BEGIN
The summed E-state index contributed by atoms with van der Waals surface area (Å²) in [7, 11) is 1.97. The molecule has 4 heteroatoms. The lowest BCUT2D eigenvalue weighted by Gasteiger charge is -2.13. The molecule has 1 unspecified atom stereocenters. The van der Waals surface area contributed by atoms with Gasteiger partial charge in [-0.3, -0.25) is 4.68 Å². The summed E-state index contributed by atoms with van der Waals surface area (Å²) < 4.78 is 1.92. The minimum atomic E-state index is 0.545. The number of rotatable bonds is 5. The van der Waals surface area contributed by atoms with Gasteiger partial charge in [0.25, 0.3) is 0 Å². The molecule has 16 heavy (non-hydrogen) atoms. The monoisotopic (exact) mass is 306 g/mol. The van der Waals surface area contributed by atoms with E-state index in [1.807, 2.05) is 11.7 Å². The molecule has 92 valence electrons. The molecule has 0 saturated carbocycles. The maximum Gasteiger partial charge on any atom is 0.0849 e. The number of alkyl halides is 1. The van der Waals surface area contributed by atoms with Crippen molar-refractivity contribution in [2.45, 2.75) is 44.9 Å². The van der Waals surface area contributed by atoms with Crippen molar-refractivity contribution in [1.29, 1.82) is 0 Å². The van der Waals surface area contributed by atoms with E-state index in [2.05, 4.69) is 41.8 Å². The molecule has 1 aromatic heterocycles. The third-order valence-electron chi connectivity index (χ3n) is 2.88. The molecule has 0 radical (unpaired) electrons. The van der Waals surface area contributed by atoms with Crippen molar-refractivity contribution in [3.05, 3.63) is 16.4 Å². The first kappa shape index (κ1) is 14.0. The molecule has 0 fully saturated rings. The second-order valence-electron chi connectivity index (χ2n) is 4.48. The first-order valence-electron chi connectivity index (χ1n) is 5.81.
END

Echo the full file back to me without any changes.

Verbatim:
The summed E-state index contributed by atoms with van der Waals surface area (Å²) in [7, 11) is 1.97. The molecule has 4 heteroatoms. The lowest BCUT2D eigenvalue weighted by Gasteiger charge is -2.13. The molecule has 1 unspecified atom stereocenters. The van der Waals surface area contributed by atoms with Gasteiger partial charge in [-0.3, -0.25) is 4.68 Å². The summed E-state index contributed by atoms with van der Waals surface area (Å²) < 4.78 is 1.92. The minimum atomic E-state index is 0.545. The number of rotatable bonds is 5. The van der Waals surface area contributed by atoms with Gasteiger partial charge in [0.25, 0.3) is 0 Å². The molecule has 16 heavy (non-hydrogen) atoms. The monoisotopic (exact) mass is 306 g/mol. The van der Waals surface area contributed by atoms with E-state index in [1.807, 2.05) is 11.7 Å². The molecule has 92 valence electrons. The molecule has 0 saturated carbocycles. The maximum Gasteiger partial charge on any atom is 0.0849 e. The number of alkyl halides is 1. The van der Waals surface area contributed by atoms with Crippen molar-refractivity contribution in [2.45, 2.75) is 44.9 Å². The van der Waals surface area contributed by atoms with Crippen molar-refractivity contribution in [1.29, 1.82) is 0 Å². The van der Waals surface area contributed by atoms with E-state index in [2.05, 4.69) is 41.8 Å². The molecule has 1 aromatic heterocycles. The third-order valence-electron chi connectivity index (χ3n) is 2.88. The molecule has 0 radical (unpaired) electrons. The van der Waals surface area contributed by atoms with Crippen molar-refractivity contribution in [3.05, 3.63) is 16.4 Å². The first kappa shape index (κ1) is 14.0. The molecule has 0 fully saturated rings. The second-order valence-electron chi connectivity index (χ2n) is 4.48. The first-order valence-electron chi connectivity index (χ1n) is 5.81.